a bunch of slides that just say that in some detail. And come to the end and
say what we are getting is a global
perspective on biology. We started with a
comprehensive project to generate complete sequence. And now we’re
realizing we also have to generate a lot of
other complete things– complete descriptions of
where genes are expressed, what their variations are, what
the structures of the proteins are, what the cell
circuitry looks like, and how we’re going
to clip the wires. It is an extraordinary
decade of building ahead, and it’s going to
transform the way we take on biological problems. It is going to give
us our periodic table. We already have it in
rudimentary form today, but nowhere near as well
annotated as we need to have. I think here at MIT
there are projects leading many of these efforts. We will spend a lot of
time generating these data. But we have also
spent– we will also learn one other thing
from this, and that is some lessons about
how to do science. I think biology was in a
very different state in 1985 than it is today. Back in 1985, biology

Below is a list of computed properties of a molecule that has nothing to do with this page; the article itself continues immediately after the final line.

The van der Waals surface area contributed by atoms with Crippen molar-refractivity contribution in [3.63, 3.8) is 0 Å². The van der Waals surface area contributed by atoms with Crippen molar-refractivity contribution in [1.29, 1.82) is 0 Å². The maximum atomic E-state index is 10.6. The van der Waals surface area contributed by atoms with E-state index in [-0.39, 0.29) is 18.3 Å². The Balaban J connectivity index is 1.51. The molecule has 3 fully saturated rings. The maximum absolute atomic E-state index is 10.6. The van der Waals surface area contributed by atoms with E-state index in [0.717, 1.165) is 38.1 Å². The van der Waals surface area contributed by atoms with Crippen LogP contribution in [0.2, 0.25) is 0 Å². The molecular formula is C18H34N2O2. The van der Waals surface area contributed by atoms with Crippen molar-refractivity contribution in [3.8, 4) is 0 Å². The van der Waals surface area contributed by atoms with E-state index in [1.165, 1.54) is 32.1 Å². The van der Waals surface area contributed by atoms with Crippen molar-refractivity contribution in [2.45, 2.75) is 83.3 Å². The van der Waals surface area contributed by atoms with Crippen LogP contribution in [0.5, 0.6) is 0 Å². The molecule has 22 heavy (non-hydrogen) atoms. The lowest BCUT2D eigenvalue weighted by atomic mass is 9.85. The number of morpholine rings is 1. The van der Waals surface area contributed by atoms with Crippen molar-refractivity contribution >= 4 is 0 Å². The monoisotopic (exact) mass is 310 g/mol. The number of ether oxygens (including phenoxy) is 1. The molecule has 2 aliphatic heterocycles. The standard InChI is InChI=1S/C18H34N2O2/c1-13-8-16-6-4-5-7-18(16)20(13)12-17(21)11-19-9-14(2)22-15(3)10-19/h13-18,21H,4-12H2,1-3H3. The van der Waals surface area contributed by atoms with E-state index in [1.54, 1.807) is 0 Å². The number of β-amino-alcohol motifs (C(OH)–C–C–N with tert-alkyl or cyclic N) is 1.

was done almost entirely at the lab bench in
small groups with people who focused on single problems,
usually with single skill sets. What the Human
Genome Project has forced us to confront in
biology is something that, of course, has long been known
for physics and for chemistry and for engineering, which
is that we, too, need to work in multi-disciplinary
collaboration, that we need to be
able to work in larger teams with professionals,
that, of course, graduate students and postdocs
are always the backbone of creation and invention. But in order to be able
to get our work done, we have to be able to
put together teamwork. We need to build
international cooperation on many of these projects. Most dramatically, I
think, for understanding human populations we need to
engage the human population. And we’ve also learned
that the traditional model of holding on to your data
until you’ve published is not a necessity. We can, in fact,
make all of our data available as we’re
generating it. All of this is
leading to, I think, restructuring and rethinking
in biomedical research. And I think it is time
to think about new kinds of organizations, new
kinds of institutions to take on the challenges
of biomedical research. Now, of course,
these are new kinds for the typical medical
school out there or biology department. These are not new
kinds to places like MIT, where we
have long appreciated the importance of